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Abijah King of Judah

13 In the eighteenth year of King Jeroboam, Abijah became king over Judah. He ruled for three years in Jerusalem. His mother’s name was Micaiah,[a] the daughter of Uriel from Gibeah.[b]

There was war between Abijah and Jeroboam. Abijah got ready for battle with an army of four hundred thousand strong warriors, each man specially chosen.[c] Jeroboam lined up for battle against him with eight hundred thousand strong warriors, each man specially chosen.

Abijah stood on Mount Zemaraim in the hill country of Ephraim and said this to them:

Listen to me, Jeroboam and all Israel. You should know that the Lord, the God of Israel, gave the kingship over Israel to David forever, to him and to his sons, with a covenant of salt. But Jeroboam son of Nebat, an official who served Solomon, the son of David, rose up and rebelled against his master. Worthless, good-for-nothing men gathered around him. They strongly opposed Rehoboam, the son of Solomon, when he was young and indecisive and not strong enough to stand up against them. Now you are planning to take your stand against the kingdom of the Lord, which is under the control of the sons of David. You are a great horde, and you have the golden calves with you, which Jeroboam made to be your gods.

But haven’t you driven out the priests of the Lord, who are the descendants of Aaron, as well as the Levites? You have made priests for yourselves like the peoples of other lands. Anyone who comes with a young bull and seven rams can ordain himself—but only as a priest to nonexistent gods!

10 As for us, the Lord is our God, and we have not abandoned him, and we have not abandoned the priests, the descendants of Aaron, who minister to the Lord, or the Levites, who serve with them. 11 They send burnt offerings up to the Lord in smoke, every morning and every evening, along with incense made of sweet spices. They arrange the bread on the pure table and take care of the gold lampstand, lighting its lamps every evening. We are fulfilling our duties to the Lord our God, but you have forsaken him.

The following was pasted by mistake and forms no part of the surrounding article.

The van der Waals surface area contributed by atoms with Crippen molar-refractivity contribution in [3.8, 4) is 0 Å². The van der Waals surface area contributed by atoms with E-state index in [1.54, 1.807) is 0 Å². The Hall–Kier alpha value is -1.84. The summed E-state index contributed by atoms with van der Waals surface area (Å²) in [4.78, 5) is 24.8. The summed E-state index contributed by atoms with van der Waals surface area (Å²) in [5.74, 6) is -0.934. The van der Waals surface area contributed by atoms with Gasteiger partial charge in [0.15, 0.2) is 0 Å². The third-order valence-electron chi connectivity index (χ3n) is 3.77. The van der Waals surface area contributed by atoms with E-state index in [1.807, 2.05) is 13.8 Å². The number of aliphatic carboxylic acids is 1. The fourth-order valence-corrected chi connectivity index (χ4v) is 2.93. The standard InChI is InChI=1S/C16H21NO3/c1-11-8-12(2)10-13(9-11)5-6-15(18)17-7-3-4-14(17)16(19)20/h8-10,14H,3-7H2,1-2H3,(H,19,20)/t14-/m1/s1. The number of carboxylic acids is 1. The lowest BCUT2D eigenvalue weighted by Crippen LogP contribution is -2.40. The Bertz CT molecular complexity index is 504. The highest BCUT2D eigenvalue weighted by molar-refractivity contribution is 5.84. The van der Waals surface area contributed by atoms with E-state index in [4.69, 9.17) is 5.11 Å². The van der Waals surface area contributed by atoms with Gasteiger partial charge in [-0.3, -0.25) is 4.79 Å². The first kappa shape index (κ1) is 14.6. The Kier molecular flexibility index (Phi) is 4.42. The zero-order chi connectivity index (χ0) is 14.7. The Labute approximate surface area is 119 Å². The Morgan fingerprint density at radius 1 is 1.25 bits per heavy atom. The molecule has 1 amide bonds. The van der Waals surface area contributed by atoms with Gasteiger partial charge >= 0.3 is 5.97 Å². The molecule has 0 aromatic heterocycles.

12 Look! God is with us as our head, and his priests with their trumpets are sounding the call to battle against you. People of Israel, do not fight against the Lord, the God of your fathers, for you will not succeed.

13 However, Jeroboam had set up an ambush to come around them from behind. So the main enemy forces were in front of Judah, and the ambush was behind them. 14 When Judah turned and saw that the battle line was in front of them and behind them, they cried out to the Lord while the priests kept blowing the trumpets.

15 The men of Judah raised a battle cry. When they raised the battle cry, God defeated Jeroboam and all Israel before Abijah and Judah. 16 The men of Israel fled from Judah, and God gave them into their hand. 17 Abijah and his people inflicted very heavy casualties on them. Five hundred thousand specially chosen men of Israel fell in battle.

18 So the men of Israel were subdued at that time. The men of Judah prevailed because they relied on the Lord, the God of their fathers. 19 Abijah pursued Jeroboam and took these cities from him: Bethel and its villages, Jeshanah and its villages, and Ephron and its villages. 20 Jeroboam never recovered his power during the days of Abijah. Then the Lord struck Jeroboam, and he died.

21 But Abijah grew strong. He took for himself fourteen wives and fathered twenty-two sons and sixteen daughters.

22 The rest of the acts of Abijah, his ways and his words, are written in the notes of the prophet Iddo.

Footnotes

  1. 2 Chronicles 13:2 A variant of Ma’akah
  2. 2 Chronicles 13:2 In 1 Kings 15:2,10 and 2 Chronicles 11:20, Ma’akah is called the daughter of Absalom in the Hebrew text, but evidence indicates that the term means granddaughter in those verses. If Uriel is her father, perhaps it was her mother who was Absalom’s daughter.
  3. 2 Chronicles 13:3 Or top-notch

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